The largest iceberg we know of has just broken off Antarctica, it is the size of Mallorca and now floats through the ocean
In recent days a piece of Antarctica has split apart. A section 170 kilometers long and 25 kilometers wide , practically the same area as the island of Mallorca. Under the name A-76, it is the largest iceberg that the European Space Agency has identified to date.
The detachment of the gigantic chunk of ice was captured by the satellites of the European Space Agency . It broke away from the Ronne Ice Shelf in Antarctica and now floats freely in the Weddell Sea in western Antarctica. All this happened in the last ten days, starting the detachment on May 11.
The iceberg has a size of 4,320 square kilometers according to ESA , thus becoming the largest in the world. Since icebergs follow a standard system for naming that is based on the quadrant where they are created, this has been named A-76.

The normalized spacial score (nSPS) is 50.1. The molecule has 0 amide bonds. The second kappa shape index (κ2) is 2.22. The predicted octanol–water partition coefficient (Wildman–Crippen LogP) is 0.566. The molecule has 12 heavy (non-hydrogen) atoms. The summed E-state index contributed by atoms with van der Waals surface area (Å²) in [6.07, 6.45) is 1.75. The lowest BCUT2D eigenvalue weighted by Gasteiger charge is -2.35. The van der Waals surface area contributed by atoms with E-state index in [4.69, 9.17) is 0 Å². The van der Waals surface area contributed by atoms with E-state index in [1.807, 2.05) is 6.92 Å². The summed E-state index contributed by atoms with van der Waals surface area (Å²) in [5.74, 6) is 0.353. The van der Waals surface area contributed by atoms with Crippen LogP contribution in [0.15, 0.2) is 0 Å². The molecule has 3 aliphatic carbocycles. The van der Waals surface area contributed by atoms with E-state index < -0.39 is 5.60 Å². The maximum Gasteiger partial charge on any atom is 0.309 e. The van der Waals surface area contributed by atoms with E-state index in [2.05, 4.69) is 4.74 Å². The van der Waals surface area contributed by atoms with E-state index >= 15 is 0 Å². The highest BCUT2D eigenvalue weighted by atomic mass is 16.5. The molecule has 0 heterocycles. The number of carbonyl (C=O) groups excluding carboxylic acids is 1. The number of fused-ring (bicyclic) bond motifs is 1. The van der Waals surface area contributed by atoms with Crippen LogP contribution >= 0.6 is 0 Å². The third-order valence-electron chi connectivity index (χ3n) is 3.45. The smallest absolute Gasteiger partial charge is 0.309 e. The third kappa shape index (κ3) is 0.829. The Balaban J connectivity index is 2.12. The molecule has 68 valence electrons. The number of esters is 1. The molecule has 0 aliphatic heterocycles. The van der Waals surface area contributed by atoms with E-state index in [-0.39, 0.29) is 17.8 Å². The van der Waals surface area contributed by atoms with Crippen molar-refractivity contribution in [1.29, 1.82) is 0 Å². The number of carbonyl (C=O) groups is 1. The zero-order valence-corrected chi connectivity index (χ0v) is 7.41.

A natural cycle
Because the ice shelf from which the iceberg has been detached was already floating in the water, this separation will not affect sea level. According to ESA, what does indirectly contribute to the rise of the sea is the fracture of the ice shelf itself. Reason? Usually, the ice shelves help to slow down the flow of glaciers and ice currents towards the sea. If your part, these events occur more easily.
Researchers do not believe that this new iceberg is the cause of man-made climate change. They say that these types of landslides are natural and typical of ice shelves.
In the coming weeks, different satellites will continue to track the route that the new iceberg follows . It is expected that as time passes and it gets closer to warmer water currents, the iceberg will eventually fragment into smaller pieces. This is what happened, for example, with A-68 , the previous largest iceberg in the world. As we saw months ago, he ended up fragmented in several pieces until when he approached the island of South Georgia he ended his life.